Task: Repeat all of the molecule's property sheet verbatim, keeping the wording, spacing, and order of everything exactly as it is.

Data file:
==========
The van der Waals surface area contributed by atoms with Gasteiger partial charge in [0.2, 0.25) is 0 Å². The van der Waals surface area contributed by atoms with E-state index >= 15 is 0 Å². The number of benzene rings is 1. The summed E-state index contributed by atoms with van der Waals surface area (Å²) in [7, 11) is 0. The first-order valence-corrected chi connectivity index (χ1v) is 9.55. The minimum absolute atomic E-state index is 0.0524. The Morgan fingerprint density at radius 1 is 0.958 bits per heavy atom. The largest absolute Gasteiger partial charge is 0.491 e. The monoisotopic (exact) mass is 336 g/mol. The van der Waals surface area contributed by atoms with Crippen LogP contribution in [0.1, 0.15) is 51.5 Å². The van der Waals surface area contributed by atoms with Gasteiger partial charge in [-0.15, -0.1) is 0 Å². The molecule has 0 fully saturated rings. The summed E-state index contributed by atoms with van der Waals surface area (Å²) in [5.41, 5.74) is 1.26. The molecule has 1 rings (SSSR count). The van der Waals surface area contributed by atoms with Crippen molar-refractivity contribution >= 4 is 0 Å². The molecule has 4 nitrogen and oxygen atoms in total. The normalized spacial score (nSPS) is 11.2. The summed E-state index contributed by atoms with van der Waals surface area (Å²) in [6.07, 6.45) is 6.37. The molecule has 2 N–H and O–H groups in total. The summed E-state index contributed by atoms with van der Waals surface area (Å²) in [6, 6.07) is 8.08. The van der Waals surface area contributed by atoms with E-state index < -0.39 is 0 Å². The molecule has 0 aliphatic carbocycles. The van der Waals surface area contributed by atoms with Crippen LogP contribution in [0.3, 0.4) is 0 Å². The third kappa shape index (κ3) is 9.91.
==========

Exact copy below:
The van der Waals surface area contributed by atoms with Gasteiger partial charge in [0.2, 0.25) is 0 Å². The van der Waals surface area contributed by atoms with E-state index >= 15 is 0 Å². The number of benzene rings is 1. The summed E-state index contributed by atoms with van der Waals surface area (Å²) in [7, 11) is 0. The first-order valence-corrected chi connectivity index (χ1v) is 9.55. The minimum absolute atomic E-state index is 0.0524. The Morgan fingerprint density at radius 1 is 0.958 bits per heavy atom. The largest absolute Gasteiger partial charge is 0.491 e. The monoisotopic (exact) mass is 336 g/mol. The van der Waals surface area contributed by atoms with Crippen LogP contribution in [0.1, 0.15) is 51.5 Å². The van der Waals surface area contributed by atoms with Gasteiger partial charge in [-0.15, -0.1) is 0 Å². The molecule has 0 fully saturated rings. The summed E-state index contributed by atoms with van der Waals surface area (Å²) in [5.41, 5.74) is 1.26. The molecule has 1 rings (SSSR count). The van der Waals surface area contributed by atoms with Crippen molar-refractivity contribution >= 4 is 0 Å². The molecule has 4 nitrogen and oxygen atoms in total. The normalized spacial score (nSPS) is 11.2. The summed E-state index contributed by atoms with van der Waals surface area (Å²) in [6.07, 6.45) is 6.37. The molecule has 2 N–H and O–H groups in total. The summed E-state index contributed by atoms with van der Waals surface area (Å²) in [6, 6.07) is 8.08. The van der Waals surface area contributed by atoms with E-state index < -0.39 is 0 Å². The molecule has 0 aliphatic carbocycles. The van der Waals surface area contributed by atoms with Crippen LogP contribution in [0.3, 0.4) is 0 Å². The third kappa shape index (κ3) is 9.91.